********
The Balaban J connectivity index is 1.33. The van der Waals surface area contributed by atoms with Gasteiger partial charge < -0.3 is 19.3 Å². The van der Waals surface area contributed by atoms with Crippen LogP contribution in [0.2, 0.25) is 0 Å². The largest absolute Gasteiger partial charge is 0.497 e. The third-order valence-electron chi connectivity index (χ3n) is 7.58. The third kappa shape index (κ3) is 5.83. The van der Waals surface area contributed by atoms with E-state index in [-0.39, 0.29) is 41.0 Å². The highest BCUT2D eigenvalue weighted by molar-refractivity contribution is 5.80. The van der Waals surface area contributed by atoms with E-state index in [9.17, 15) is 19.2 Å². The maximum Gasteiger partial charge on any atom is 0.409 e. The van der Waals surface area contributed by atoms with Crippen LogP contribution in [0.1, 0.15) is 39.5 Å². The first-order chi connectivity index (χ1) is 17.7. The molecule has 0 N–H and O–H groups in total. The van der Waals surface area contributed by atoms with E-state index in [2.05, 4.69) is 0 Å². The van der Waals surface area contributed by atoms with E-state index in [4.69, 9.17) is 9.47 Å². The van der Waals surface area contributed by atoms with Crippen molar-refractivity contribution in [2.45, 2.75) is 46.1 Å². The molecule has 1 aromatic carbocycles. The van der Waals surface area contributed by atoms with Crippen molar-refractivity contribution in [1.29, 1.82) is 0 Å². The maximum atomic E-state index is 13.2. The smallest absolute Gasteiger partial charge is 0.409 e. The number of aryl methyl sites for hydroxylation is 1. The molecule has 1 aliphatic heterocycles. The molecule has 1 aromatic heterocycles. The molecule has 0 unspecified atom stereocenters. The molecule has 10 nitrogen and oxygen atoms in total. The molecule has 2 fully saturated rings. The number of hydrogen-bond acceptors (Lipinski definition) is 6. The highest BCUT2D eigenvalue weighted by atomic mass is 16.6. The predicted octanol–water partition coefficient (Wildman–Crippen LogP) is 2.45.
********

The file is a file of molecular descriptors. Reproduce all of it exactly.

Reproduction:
The Balaban J connectivity index is 1.33. The van der Waals surface area contributed by atoms with Gasteiger partial charge < -0.3 is 19.3 Å². The van der Waals surface area contributed by atoms with Crippen LogP contribution in [0.2, 0.25) is 0 Å². The largest absolute Gasteiger partial charge is 0.497 e. The third-order valence-electron chi connectivity index (χ3n) is 7.58. The third kappa shape index (κ3) is 5.83. The van der Waals surface area contributed by atoms with E-state index in [-0.39, 0.29) is 41.0 Å². The highest BCUT2D eigenvalue weighted by molar-refractivity contribution is 5.80. The van der Waals surface area contributed by atoms with E-state index in [9.17, 15) is 19.2 Å². The maximum Gasteiger partial charge on any atom is 0.409 e. The van der Waals surface area contributed by atoms with Crippen LogP contribution in [0.1, 0.15) is 39.5 Å². The first-order chi connectivity index (χ1) is 17.7. The molecule has 0 N–H and O–H groups in total. The van der Waals surface area contributed by atoms with E-state index in [2.05, 4.69) is 0 Å². The van der Waals surface area contributed by atoms with E-state index in [4.69, 9.17) is 9.47 Å². The van der Waals surface area contributed by atoms with Crippen molar-refractivity contribution in [2.45, 2.75) is 46.1 Å². The molecule has 1 aromatic carbocycles. The van der Waals surface area contributed by atoms with Crippen molar-refractivity contribution in [1.29, 1.82) is 0 Å². The maximum atomic E-state index is 13.2. The smallest absolute Gasteiger partial charge is 0.409 e. The number of aryl methyl sites for hydroxylation is 1. The molecule has 1 aliphatic heterocycles. The molecule has 1 aromatic heterocycles. The molecule has 0 unspecified atom stereocenters. The molecule has 10 nitrogen and oxygen atoms in total. The molecule has 2 fully saturated rings. The number of hydrogen-bond acceptors (Lipinski definition) is 6. The highest BCUT2D eigenvalue weighted by atomic mass is 16.6. The predicted octanol–water partition coefficient (Wildman–Crippen LogP) is 2.45.